Prior to creeping over the roll of the hill, I thought about how this moment could be the moment we had been working for and how it could come together, right here, right now. Moving along a sheer side hill, we slowly inched into a lull, where three sublegal rams were visible. Each ram was between a quarter and half curl. We were positioned slightly below, but within range of an ethical shot of the three spotted sheep. We started to grow anxious, wondering where the other two rams were. We contemplated moving higher up the mountain to get a better vantage; however, we determined that patience was key in our circumstance. A few minutes later, Ryan softly, but emphatically, told Chase to get to the spotter. A fourth ram was cresting the hill and moving towards the other sheep. Chase immediately declared the ram was legal based on the shape of the right horn reaching full curl. This was evident once I was able to view the ram through my scope. As the ram worked along the face, Ryan whispered to me the key shooting techniques – wait until he is broadside, do not shoot until you’re steady, and be ready to shoot again. The ram stopped broadside. I was steadying my scope and managing the immense excitement. I didn’t shoot. I wasn’t ready. Internally, I could hear my brothers question why I did not shoot. The ram began moving once again. After a few steps, another broadside opportunity. I took a deep breath, with a pounding heart, and pulled the trigger. Hit! I worked to find the sheep in the scope and heard Chase announce, “You got him, but shoot again”. One more quick shot and the ram was down.
Utter disbelief came over us. We could not believe what just happened; we were able to notch a Dall’s sheep tag. Thrilled, we came together and celebrated the moment. inReach messages were sent to the loved ones who knew how hard we worked for this moment. The responses were one of my favorite parts of the trip – “Way to Go”, “Awesome”, “PROUD OF YOU GUYS!” They represented all of our emotions in the moment. Even now, capturing this moment in words gives me butterflies. I hope it is a feeling I do not forget.
That night, as we set up camp, we relived the moment and the details of how it exactly unfolded. Relishing in the moment, I admired the rugged beauty of the horns. I could not get over their distinct characteristics and the magnificence they embodied. For the remainder of the trip, I studied them, noticing new details held within their impressiveness.
With eight more days until pickup and two more sheep tags, the hunt continued. Exhausting the face where I harvested my ram, we packed up camp, sheep included, and moved into a new drainage. I cached my harvested sheep into bushes, hoping for no bear encounters. The new area had promising terrain with green hillsides that looked sheepy.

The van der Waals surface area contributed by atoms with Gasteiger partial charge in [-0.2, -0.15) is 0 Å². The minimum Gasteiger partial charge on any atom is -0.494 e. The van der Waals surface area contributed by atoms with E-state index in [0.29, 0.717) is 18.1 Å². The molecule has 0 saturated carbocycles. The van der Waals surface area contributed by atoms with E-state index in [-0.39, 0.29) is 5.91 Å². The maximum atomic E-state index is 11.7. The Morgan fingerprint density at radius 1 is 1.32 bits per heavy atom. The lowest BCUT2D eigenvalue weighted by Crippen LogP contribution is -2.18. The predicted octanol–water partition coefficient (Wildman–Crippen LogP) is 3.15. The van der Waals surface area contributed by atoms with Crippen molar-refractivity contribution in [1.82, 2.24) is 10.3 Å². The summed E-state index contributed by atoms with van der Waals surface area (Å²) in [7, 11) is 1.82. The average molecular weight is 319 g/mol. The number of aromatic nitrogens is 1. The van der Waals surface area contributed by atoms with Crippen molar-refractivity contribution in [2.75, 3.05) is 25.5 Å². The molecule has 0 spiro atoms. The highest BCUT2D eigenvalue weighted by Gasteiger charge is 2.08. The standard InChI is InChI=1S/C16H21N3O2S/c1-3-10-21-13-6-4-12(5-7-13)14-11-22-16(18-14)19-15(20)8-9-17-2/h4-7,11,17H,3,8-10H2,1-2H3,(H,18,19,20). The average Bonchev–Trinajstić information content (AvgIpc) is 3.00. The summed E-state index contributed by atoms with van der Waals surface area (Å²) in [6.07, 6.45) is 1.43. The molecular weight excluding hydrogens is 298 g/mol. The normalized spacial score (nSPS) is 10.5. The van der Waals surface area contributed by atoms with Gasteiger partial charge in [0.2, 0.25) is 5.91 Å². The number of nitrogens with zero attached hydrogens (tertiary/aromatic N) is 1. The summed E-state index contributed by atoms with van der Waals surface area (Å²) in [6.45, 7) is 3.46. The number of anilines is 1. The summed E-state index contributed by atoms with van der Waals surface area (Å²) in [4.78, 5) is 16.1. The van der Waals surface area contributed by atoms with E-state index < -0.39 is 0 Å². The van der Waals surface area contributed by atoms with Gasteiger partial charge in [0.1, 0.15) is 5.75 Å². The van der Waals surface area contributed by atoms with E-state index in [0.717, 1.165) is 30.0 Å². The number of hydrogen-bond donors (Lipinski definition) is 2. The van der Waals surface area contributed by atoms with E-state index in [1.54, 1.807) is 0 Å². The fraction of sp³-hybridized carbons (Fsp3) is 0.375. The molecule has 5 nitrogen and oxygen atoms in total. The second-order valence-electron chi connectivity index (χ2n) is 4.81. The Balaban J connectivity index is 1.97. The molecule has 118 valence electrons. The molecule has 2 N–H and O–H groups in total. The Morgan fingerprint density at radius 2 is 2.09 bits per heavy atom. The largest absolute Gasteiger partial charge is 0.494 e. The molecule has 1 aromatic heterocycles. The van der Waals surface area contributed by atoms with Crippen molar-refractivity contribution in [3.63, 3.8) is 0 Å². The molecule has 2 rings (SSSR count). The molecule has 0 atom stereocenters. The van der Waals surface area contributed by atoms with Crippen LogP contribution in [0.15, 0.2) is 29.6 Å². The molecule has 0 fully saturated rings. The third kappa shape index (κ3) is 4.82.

As the clouds cleared with the evening of day four, morning came with a clear, crisp chill. With frozen boots, we marched up the eastern draw of the drainage. Periodically, we stopped to glass the surrounding areas and catch our breath.
The western draw was starting to disappear when Ryan excitedly voiced, “Sheep, sheep! No, no! Ram, ram!”
I threw up my glass and saw the ram perched in the snow 800 yards away staring directly at us. Pinned, we backed out of view, assessed our position, and slightly moved to evaluate the ram’s legality.
A few minutes behind the spotter provided that the ram had good mass and was full curl. Game on! With the ram spooked, we had to make a sure-fire game plan to capitalize on this opportunity. Considering all of the knowledge gathered, we knew we had to get above the ram. We picked a line up the mountain, escaping the ram’s view, and started hoofing the near vertical face, or that is at least what it felt like. Nearing 45 minutes of difficult hiking up a snow-covered, shale face, we cut the track heading up. As we summited the mountain, the terrain leveled out, turning into a slightly rising ridgeline. While glassing, I caught a glimpse of the ram disappearing behind a rise on the ridge. In my quick glimpse, I could tell the ram was no longer bounding, as his tracks told farther down the mountain. I told Ryan I saw the ram and he would be back out momentarily.
Ryan set up prone on the snowcapped ridge calmly waiting for the ram to reappear. Within a few moments, the ram grazed into sight further along the ridge. Ryan adjusted his turret for the distance and smoothly pulled the trigger. The ram swiftly collapsed. Overwhelmed with emotions, we celebrated the second ram on a pristine, snowcapped mountain, high above everything. After pictures and processing, we returned to camp feeling fortunate for the second mature ram we had harvested. Later, after the hunt concluded, Ryan told me it was the most incredible trip he had ever done and one that would be tough to beat.
The remaining days of the trip were spent looking for a third ram, one for Chase, and moving the two harvested sheep to the strip. After countless miles and new camp spots, only sublegal rams surfaced. We were disappointed that Chase was not able to harvest a ram but felt grateful for the two we got. With a few days remaining, we descended out of sheep country with our camps and sheep. Our GPS told us it was six miles to the strip, but the trek felt much longer as we traversed through the difficult, pitted tundra with packs exceeding 100 lbs. Arriving at the strip with a day and a half to spare, we enjoyed sheep backstrap over the fire and reminisced on the stories of the hunt we just endured.
Spending 11 days and countless miles with my brothers in some of the most wild, elegant, and remote country was truly a blessing. The mature rams were simply a cherry on top to an experience that is irreplaceable. As the plane circled high above and approached the strip, the three of us could not help but smile as we recognized that we just experienced a once in a lifetime hunt.
GEAR LIST | Firearm 300 Remington Ultra Mag | Scope Leupold VX-5HD 3-15x44mm | Ammo Norma Brass – Berger 215 gr. | Binoculars Leica Geovid 10×42 | Spotting scope Swarovski 20-60 | Clothing Stone Glacier merino shirt, Helio hoodie, M5 rain gear, SQ2 gaiters, De Havilland pants | Boots Crispi Nevada | Pack Stone Glacier Sky Guide 7900s | Knife Havalon Baracuta | GPS Garmin 66i, mini inReach and onX | Tent Stone Glacier Skyscraper 2Ps | Sleeping bag Stone Glacier Chilkoot 0 degree